Basil (Ocimum basilicum) is a popular aromatic culinary herb that is used quite frequently in Italian and Southeast Asian cuisines. Sweet basil is typically used in Italian dishes while thai basil, lemon basil, or holy basil are used in the Southeast Asian dishes of Taiwan, Thailand, Vietnam, Cambodia, and Laos. Originally native to India and Africa, there are now 50 to 150 estimated species of basil. Basil has been cultivated for more than 5,000 years in regions of India and other parts of Asia.
The word basil comes from the Greek word meaning king. It is believed to have grown at the spot where the Holy Cross was discovered by St. Constantine and Helen. To this day, many cooks and authors believe that basil is the king of herbs.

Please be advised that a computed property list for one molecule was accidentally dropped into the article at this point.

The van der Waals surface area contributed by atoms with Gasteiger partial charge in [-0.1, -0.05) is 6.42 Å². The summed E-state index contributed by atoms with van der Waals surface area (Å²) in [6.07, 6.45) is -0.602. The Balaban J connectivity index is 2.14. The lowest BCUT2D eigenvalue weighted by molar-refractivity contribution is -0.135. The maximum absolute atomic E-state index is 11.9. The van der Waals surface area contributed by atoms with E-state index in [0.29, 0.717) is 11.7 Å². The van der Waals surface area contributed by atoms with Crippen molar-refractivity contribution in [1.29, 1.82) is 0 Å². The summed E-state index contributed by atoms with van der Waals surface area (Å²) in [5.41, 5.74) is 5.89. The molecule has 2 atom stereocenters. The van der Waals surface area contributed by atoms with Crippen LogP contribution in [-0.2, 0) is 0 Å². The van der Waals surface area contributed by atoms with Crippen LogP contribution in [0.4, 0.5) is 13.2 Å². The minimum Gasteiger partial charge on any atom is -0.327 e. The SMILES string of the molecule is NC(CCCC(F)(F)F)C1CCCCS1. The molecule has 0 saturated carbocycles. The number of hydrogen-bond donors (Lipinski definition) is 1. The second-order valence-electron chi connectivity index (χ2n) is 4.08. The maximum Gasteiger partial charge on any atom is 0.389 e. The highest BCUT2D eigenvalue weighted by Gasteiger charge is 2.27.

Basil has a very unique and pungent smell and taste. It can be best described as having a subtle peppery and earthy taste with a slight hint of sweetness, like that of liquorice.
While basil grows best outdoors in direct sunlight and hot and dry weather, it can also be grown indoors if placed on a south facing window or by using a artificial lamp. Growing indoors makes it possible to enjoy fresh basil all year long, even if the weather outside is horrible.
When fully mature, a basil plant will usually be between one and four feet tall. The silky, green basil leaves will measure from one to four inches long and a half an inch to 3 inches wide.